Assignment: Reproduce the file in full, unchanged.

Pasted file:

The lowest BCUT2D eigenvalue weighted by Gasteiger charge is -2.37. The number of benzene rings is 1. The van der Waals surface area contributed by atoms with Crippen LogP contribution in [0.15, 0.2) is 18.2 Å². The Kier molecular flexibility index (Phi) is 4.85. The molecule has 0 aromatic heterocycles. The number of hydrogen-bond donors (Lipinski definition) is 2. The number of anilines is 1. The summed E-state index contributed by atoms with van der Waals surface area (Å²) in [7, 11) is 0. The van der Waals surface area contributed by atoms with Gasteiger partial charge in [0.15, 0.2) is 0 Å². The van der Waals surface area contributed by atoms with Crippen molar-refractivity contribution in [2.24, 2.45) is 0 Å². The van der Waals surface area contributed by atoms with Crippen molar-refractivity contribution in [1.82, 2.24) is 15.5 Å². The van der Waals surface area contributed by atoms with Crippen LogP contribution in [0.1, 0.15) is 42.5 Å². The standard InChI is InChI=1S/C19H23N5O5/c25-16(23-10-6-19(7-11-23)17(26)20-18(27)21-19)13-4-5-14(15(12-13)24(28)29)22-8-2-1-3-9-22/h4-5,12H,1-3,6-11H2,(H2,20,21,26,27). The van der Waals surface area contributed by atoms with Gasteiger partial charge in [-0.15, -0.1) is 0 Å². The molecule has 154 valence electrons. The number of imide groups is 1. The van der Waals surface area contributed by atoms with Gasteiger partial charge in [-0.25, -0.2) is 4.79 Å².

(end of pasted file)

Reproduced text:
The lowest BCUT2D eigenvalue weighted by Gasteiger charge is -2.37. The number of benzene rings is 1. The van der Waals surface area contributed by atoms with Crippen LogP contribution in [0.15, 0.2) is 18.2 Å². The Kier molecular flexibility index (Phi) is 4.85. The molecule has 0 aromatic heterocycles. The number of hydrogen-bond donors (Lipinski definition) is 2. The number of anilines is 1. The summed E-state index contributed by atoms with van der Waals surface area (Å²) in [7, 11) is 0. The van der Waals surface area contributed by atoms with Gasteiger partial charge in [0.15, 0.2) is 0 Å². The van der Waals surface area contributed by atoms with Crippen molar-refractivity contribution in [2.24, 2.45) is 0 Å². The van der Waals surface area contributed by atoms with Crippen molar-refractivity contribution in [1.82, 2.24) is 15.5 Å². The van der Waals surface area contributed by atoms with Crippen LogP contribution in [0.1, 0.15) is 42.5 Å². The standard InChI is InChI=1S/C19H23N5O5/c25-16(23-10-6-19(7-11-23)17(26)20-18(27)21-19)13-4-5-14(15(12-13)24(28)29)22-8-2-1-3-9-22/h4-5,12H,1-3,6-11H2,(H2,20,21,26,27). The van der Waals surface area contributed by atoms with Gasteiger partial charge in [-0.15, -0.1) is 0 Å². The molecule has 154 valence electrons. The number of imide groups is 1. The van der Waals surface area contributed by atoms with Gasteiger partial charge in [-0.25, -0.2) is 4.79 Å².